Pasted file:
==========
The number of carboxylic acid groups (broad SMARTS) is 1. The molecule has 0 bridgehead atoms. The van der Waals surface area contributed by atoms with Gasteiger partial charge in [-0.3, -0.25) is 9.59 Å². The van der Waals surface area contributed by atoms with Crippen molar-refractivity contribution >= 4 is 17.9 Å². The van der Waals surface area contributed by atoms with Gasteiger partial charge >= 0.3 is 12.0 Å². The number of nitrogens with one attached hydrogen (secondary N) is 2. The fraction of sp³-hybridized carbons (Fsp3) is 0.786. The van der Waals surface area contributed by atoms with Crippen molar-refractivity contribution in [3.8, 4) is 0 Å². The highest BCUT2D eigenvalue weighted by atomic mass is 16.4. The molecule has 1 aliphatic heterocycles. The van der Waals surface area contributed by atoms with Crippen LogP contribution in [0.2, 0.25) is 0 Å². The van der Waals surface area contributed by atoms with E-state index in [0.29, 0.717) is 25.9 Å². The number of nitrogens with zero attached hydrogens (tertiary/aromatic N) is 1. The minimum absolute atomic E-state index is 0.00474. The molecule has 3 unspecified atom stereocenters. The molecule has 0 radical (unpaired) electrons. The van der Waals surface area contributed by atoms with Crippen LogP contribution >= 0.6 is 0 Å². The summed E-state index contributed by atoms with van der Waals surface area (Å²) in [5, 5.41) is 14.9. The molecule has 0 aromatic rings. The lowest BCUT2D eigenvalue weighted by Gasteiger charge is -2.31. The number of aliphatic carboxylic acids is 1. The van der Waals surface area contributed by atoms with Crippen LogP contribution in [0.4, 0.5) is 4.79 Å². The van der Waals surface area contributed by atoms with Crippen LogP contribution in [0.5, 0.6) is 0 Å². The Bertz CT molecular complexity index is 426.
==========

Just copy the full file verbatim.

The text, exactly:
The number of carboxylic acid groups (broad SMARTS) is 1. The molecule has 0 bridgehead atoms. The van der Waals surface area contributed by atoms with Gasteiger partial charge in [-0.3, -0.25) is 9.59 Å². The van der Waals surface area contributed by atoms with Crippen molar-refractivity contribution >= 4 is 17.9 Å². The van der Waals surface area contributed by atoms with Gasteiger partial charge >= 0.3 is 12.0 Å². The number of nitrogens with one attached hydrogen (secondary N) is 2. The fraction of sp³-hybridized carbons (Fsp3) is 0.786. The van der Waals surface area contributed by atoms with Crippen molar-refractivity contribution in [3.8, 4) is 0 Å². The highest BCUT2D eigenvalue weighted by atomic mass is 16.4. The molecule has 1 aliphatic heterocycles. The van der Waals surface area contributed by atoms with Crippen LogP contribution in [0.2, 0.25) is 0 Å². The van der Waals surface area contributed by atoms with E-state index in [0.29, 0.717) is 25.9 Å². The number of nitrogens with zero attached hydrogens (tertiary/aromatic N) is 1. The minimum absolute atomic E-state index is 0.00474. The molecule has 3 unspecified atom stereocenters. The molecule has 0 radical (unpaired) electrons. The van der Waals surface area contributed by atoms with Crippen LogP contribution >= 0.6 is 0 Å². The summed E-state index contributed by atoms with van der Waals surface area (Å²) in [5, 5.41) is 14.9. The molecule has 0 aromatic rings. The lowest BCUT2D eigenvalue weighted by Gasteiger charge is -2.31. The number of aliphatic carboxylic acids is 1. The van der Waals surface area contributed by atoms with Crippen LogP contribution in [0.4, 0.5) is 4.79 Å². The van der Waals surface area contributed by atoms with Crippen LogP contribution in [0.5, 0.6) is 0 Å². The Bertz CT molecular complexity index is 426.